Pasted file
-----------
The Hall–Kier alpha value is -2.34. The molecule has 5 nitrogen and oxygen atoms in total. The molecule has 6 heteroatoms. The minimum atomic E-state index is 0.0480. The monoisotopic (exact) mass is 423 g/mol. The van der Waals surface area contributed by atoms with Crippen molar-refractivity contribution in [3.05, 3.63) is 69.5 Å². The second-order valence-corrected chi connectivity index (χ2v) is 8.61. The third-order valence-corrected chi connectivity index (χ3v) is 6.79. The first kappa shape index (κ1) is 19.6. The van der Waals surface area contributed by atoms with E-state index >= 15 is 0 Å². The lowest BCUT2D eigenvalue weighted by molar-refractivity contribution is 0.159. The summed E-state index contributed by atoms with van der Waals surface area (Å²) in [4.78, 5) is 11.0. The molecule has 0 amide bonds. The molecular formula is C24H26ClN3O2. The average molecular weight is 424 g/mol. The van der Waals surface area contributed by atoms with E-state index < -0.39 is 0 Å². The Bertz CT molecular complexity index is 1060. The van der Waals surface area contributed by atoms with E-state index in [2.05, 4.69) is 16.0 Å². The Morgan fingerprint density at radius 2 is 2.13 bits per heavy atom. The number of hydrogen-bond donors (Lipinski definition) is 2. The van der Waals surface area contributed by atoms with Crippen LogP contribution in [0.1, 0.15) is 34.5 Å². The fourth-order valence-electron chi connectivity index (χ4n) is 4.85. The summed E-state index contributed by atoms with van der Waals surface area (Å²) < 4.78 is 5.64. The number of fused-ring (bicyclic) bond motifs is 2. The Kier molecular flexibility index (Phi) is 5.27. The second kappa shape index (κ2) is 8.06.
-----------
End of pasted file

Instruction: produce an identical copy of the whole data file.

The Hall–Kier alpha value is -2.34. The molecule has 5 nitrogen and oxygen atoms in total. The molecule has 6 heteroatoms. The minimum atomic E-state index is 0.0480. The monoisotopic (exact) mass is 423 g/mol. The van der Waals surface area contributed by atoms with Crippen molar-refractivity contribution in [3.05, 3.63) is 69.5 Å². The second-order valence-corrected chi connectivity index (χ2v) is 8.61. The third-order valence-corrected chi connectivity index (χ3v) is 6.79. The first kappa shape index (κ1) is 19.6. The van der Waals surface area contributed by atoms with E-state index >= 15 is 0 Å². The lowest BCUT2D eigenvalue weighted by molar-refractivity contribution is 0.159. The summed E-state index contributed by atoms with van der Waals surface area (Å²) in [4.78, 5) is 11.0. The molecule has 0 amide bonds. The molecular formula is C24H26ClN3O2. The average molecular weight is 424 g/mol. The van der Waals surface area contributed by atoms with E-state index < -0.39 is 0 Å². The Bertz CT molecular complexity index is 1060. The van der Waals surface area contributed by atoms with E-state index in [2.05, 4.69) is 16.0 Å². The Morgan fingerprint density at radius 2 is 2.13 bits per heavy atom. The number of hydrogen-bond donors (Lipinski definition) is 2. The van der Waals surface area contributed by atoms with Crippen LogP contribution in [0.1, 0.15) is 34.5 Å². The fourth-order valence-electron chi connectivity index (χ4n) is 4.85. The summed E-state index contributed by atoms with van der Waals surface area (Å²) < 4.78 is 5.64. The number of fused-ring (bicyclic) bond motifs is 2. The Kier molecular flexibility index (Phi) is 5.27. The second kappa shape index (κ2) is 8.06.